Week 5 had the Canucks back home after a long & grueling road trip in which they went 5-1-1. They finished the week on a relatively good note. There were initially some concerns that the team would return from their trip very tired and weary. The first two home games were tight and could’ve gone either way.
Against the Washington Capitals, Canucks clearly showed that they didn’t miss a beat. Outshooting the
Caps 44 to 21, the Canucks once trailed 2-1 thanks to Capitals goaltender Michal Neuvirth’s stellar performance. Eventually, Ryan Kesler and the Sedins pulled through in the third period and defeated Washington 3-2.
The Canucks appeared to be on a good winning streak. That was until they faced the Detroit Red Wings who just moved into the Eastern Conference. While the game was another tight affair, the Canucks could only muster 21 shots on goal against Detroit’s Jimmy Howard. Ultimately, Chris Tanev’s screen on his goalie Roberto Luongo cost them the game. The Red Wings won 2-1.
At this stage of the week, the main concerns remained the lack in power play scoring, and the inconsistency in shot totals game in and game out. No matter how good the Canucks seem to be, teams like Detroit, Chicago and San Jose always seem to bring them down to earth. It will take some time to improve their power play, shooting, defence and toughness to at least be at level with those elite clubs.
You could argue that the Toronto Maple Leafs are becoming one of those elite clubs. Heading into Saturday’s major contest in Vancouver, they sat 3rd in the Eastern Conference with an impressive record of 10-4. Their Achilles Heel? The Leafs haven’t won in Vancouver since November, 2003. Will that losing trend change?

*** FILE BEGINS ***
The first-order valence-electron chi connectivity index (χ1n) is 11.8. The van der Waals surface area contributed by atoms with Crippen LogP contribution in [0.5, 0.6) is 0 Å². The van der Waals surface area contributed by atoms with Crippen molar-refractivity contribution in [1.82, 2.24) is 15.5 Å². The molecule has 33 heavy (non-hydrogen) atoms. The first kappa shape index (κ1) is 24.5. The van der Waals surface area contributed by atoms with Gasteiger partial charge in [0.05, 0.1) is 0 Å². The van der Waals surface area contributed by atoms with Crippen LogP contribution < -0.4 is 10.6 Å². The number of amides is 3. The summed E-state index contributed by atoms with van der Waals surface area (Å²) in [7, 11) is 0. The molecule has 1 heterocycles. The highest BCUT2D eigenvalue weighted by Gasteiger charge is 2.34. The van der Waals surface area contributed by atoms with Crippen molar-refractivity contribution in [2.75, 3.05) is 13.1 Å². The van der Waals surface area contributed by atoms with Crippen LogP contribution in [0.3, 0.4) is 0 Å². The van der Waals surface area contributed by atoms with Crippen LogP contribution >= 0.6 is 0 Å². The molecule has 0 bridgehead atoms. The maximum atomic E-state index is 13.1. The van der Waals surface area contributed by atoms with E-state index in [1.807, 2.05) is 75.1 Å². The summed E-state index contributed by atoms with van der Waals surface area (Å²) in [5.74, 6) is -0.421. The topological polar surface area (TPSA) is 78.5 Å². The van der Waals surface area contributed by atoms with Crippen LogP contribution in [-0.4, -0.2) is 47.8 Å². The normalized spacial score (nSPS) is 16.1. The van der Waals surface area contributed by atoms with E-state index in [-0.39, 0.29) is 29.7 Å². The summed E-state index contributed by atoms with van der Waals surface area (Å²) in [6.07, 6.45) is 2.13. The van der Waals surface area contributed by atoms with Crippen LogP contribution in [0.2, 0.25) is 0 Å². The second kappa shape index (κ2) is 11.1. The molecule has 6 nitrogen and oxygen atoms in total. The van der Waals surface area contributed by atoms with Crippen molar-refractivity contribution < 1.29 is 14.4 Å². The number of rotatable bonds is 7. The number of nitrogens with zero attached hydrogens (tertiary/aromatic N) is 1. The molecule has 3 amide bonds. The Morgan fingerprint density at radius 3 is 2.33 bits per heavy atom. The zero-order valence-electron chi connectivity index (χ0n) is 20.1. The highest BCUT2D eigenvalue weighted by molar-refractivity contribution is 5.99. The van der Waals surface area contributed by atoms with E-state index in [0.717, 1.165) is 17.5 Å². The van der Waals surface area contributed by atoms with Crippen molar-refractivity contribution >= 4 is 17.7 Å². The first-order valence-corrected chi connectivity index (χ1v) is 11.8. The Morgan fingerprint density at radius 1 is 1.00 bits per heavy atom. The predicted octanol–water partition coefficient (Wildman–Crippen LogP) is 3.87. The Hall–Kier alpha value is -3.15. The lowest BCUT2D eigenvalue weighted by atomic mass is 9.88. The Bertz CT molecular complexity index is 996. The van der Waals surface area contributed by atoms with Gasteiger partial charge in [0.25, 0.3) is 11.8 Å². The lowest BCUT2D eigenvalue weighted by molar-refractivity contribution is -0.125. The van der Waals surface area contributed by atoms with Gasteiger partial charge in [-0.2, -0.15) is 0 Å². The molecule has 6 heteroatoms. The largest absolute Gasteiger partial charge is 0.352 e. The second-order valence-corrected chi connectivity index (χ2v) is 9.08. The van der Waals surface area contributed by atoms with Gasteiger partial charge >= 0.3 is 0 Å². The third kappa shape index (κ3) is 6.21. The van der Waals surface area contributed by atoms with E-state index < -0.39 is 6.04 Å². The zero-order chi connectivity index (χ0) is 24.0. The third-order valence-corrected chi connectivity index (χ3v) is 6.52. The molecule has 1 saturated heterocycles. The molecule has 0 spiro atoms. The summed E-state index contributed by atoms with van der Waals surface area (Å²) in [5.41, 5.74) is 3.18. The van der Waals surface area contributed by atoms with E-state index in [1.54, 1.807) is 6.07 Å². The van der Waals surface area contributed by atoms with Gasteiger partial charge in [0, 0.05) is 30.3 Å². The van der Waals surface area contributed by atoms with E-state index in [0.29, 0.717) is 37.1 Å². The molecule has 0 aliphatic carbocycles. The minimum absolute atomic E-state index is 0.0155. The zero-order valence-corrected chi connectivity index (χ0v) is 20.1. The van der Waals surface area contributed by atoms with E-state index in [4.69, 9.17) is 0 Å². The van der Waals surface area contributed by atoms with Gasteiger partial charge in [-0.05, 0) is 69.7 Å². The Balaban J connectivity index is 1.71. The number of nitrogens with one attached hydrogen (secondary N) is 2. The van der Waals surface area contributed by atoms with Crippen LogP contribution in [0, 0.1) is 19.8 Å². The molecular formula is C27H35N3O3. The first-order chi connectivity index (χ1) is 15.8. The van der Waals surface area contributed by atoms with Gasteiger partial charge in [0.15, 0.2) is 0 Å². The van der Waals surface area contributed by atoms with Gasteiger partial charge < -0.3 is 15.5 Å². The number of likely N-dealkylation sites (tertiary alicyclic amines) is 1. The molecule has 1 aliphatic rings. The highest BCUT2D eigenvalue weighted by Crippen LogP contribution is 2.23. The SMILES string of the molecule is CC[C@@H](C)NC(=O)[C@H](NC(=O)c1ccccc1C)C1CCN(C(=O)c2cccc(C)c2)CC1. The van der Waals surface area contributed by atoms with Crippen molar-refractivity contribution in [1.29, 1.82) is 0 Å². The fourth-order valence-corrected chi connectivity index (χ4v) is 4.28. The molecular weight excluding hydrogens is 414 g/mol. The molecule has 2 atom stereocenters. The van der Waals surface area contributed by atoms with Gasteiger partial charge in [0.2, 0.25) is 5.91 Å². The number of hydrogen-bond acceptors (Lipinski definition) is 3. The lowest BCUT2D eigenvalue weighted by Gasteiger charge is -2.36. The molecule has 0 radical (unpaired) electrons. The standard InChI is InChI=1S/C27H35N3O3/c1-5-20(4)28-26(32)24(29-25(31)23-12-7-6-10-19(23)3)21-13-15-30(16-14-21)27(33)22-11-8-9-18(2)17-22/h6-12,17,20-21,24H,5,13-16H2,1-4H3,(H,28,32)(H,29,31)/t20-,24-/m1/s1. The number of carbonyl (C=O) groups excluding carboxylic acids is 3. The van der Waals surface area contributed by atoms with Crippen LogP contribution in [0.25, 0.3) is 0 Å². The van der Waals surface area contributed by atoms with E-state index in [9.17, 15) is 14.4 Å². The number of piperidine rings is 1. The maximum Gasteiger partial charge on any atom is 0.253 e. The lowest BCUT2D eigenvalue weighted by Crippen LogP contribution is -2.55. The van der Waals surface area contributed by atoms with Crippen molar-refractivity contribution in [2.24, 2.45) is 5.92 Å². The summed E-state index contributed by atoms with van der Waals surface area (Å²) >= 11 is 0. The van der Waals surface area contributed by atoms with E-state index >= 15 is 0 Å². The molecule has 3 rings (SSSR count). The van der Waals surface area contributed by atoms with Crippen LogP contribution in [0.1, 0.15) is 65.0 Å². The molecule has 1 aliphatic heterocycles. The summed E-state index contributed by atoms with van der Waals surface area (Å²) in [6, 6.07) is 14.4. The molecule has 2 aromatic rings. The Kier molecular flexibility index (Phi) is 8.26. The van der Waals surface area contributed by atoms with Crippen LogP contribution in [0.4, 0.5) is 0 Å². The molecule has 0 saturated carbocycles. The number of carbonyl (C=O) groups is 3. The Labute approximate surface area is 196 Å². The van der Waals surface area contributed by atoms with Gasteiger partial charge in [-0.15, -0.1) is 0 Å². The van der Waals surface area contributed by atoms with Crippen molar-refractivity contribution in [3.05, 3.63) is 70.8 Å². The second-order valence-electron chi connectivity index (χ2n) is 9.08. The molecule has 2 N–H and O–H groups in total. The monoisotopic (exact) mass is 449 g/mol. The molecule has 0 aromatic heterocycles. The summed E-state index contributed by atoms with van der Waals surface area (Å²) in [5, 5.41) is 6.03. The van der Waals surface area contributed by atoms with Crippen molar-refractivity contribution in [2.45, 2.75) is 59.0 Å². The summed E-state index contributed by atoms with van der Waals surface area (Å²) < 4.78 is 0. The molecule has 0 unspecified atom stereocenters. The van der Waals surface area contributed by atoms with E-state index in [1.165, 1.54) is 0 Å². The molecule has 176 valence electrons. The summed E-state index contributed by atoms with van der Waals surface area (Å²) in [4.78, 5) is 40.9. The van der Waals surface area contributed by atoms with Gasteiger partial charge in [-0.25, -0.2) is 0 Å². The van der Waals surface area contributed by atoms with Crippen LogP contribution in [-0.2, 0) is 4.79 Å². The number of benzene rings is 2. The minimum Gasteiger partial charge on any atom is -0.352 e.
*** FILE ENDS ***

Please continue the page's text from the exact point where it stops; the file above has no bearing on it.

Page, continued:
It was an impressive 4-0 victory over the Leafs. Roberto Luongo earned another shutout, the 64th of his stellar career. And while they got their power play on track, the Canucks roughed up the Buds with some solid checking, hits, and intimidation. The loss for the Leafs was costly as David Bolland tore his Achilles tendon, lacerated from a check by Zack Kassian who momentarily scored the Canucks’ second goal. This was the same guy who called the Sedins “sisters.” He has since regretted making those remarks.
The so-called “sister act” has been paying off for the Canucks. So much so, that the team has re-signed Henrik and Daniel to a four-year, $28 million contract each. Doubters will cry foul. Why re-sign some 33 year-old Swedes with little left in the tank.
Little? You may be surprised…
If a 60 year-old Swede like Daniel Alfredsson can still kick it with Detroit, then why not the Sedins? They surely have more than enough in the tank, they truly want to finish their NHL careers in Vancouver, and this is how they’re rewarded for their their loyalty to the team that drafted them. If the Canucks are going to be a serious contender, they’ll to lead the way and have a supporting cast to help them through it.
Canucks Rating: B
Highs: The Sedins will return for another four years. Scoring will be maintained if not improve. Their leadership will continue to be a benefit for a transitioning team that wants to be respected again.
Lows: To do that, the Canucks will need to improve their play against other top contenders in the West. Week 6 will see them battle on a short road trip against Phoenix, San Jose, Los Angeles and Anaheim.
Postscript: Congratulations, Pavel Bure. Your number 10 will forever be immortalized in Vancouver Canuck lore.
A former novice/atom player, timekeeper and fan of the game, Peter has lived and breathed hockey throughout his life, covering hockey happenings in Edmonton, Vancouver, and currently in Saskatchewan. He is now a contributing writer for the Hockey Writers.